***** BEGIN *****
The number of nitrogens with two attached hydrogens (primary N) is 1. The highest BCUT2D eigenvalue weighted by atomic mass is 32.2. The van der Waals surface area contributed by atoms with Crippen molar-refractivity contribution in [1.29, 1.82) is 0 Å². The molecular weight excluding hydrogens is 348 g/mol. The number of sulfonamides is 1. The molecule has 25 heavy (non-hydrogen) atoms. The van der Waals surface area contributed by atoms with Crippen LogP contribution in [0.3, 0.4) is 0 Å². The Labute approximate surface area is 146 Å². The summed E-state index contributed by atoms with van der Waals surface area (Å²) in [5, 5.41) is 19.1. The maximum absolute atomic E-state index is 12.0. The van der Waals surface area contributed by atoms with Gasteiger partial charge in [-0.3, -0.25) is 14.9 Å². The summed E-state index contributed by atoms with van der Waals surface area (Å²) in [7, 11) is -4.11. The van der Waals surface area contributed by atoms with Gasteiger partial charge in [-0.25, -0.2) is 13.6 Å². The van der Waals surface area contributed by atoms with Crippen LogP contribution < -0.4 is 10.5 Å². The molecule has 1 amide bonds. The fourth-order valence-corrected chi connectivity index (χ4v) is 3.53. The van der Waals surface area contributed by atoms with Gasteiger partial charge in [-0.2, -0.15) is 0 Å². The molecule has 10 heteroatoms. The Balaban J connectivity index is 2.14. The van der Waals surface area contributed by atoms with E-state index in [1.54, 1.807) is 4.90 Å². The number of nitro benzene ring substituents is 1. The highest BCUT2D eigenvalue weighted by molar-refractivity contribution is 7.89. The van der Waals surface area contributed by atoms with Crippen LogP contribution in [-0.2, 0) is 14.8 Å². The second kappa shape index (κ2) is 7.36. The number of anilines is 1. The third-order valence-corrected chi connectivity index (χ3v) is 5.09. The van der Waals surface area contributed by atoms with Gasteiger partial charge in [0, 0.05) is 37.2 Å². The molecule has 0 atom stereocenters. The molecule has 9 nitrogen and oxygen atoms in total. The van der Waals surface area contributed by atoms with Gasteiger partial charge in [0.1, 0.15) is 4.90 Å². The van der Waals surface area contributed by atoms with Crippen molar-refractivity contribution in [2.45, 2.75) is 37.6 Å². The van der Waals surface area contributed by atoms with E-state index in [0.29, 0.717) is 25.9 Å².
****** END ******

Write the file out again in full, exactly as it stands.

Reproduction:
The number of nitrogens with two attached hydrogens (primary N) is 1. The highest BCUT2D eigenvalue weighted by atomic mass is 32.2. The van der Waals surface area contributed by atoms with Crippen molar-refractivity contribution in [1.29, 1.82) is 0 Å². The molecular weight excluding hydrogens is 348 g/mol. The number of sulfonamides is 1. The molecule has 25 heavy (non-hydrogen) atoms. The van der Waals surface area contributed by atoms with Crippen LogP contribution in [0.3, 0.4) is 0 Å². The Labute approximate surface area is 146 Å². The summed E-state index contributed by atoms with van der Waals surface area (Å²) in [5, 5.41) is 19.1. The maximum absolute atomic E-state index is 12.0. The van der Waals surface area contributed by atoms with Gasteiger partial charge in [-0.3, -0.25) is 14.9 Å². The summed E-state index contributed by atoms with van der Waals surface area (Å²) in [7, 11) is -4.11. The van der Waals surface area contributed by atoms with Gasteiger partial charge in [-0.25, -0.2) is 13.6 Å². The van der Waals surface area contributed by atoms with Crippen LogP contribution < -0.4 is 10.5 Å². The molecule has 1 amide bonds. The fourth-order valence-corrected chi connectivity index (χ4v) is 3.53. The van der Waals surface area contributed by atoms with Gasteiger partial charge in [-0.2, -0.15) is 0 Å². The molecule has 10 heteroatoms. The Balaban J connectivity index is 2.14. The van der Waals surface area contributed by atoms with E-state index in [1.54, 1.807) is 4.90 Å². The number of nitro benzene ring substituents is 1. The highest BCUT2D eigenvalue weighted by molar-refractivity contribution is 7.89. The van der Waals surface area contributed by atoms with Crippen LogP contribution in [-0.2, 0) is 14.8 Å². The second kappa shape index (κ2) is 7.36. The number of anilines is 1. The third-order valence-corrected chi connectivity index (χ3v) is 5.09. The van der Waals surface area contributed by atoms with Gasteiger partial charge in [0, 0.05) is 37.2 Å². The molecule has 0 atom stereocenters. The molecule has 9 nitrogen and oxygen atoms in total. The van der Waals surface area contributed by atoms with Gasteiger partial charge in [0.1, 0.15) is 4.90 Å². The van der Waals surface area contributed by atoms with Crippen molar-refractivity contribution in [2.45, 2.75) is 37.6 Å². The van der Waals surface area contributed by atoms with E-state index in [0.29, 0.717) is 25.9 Å².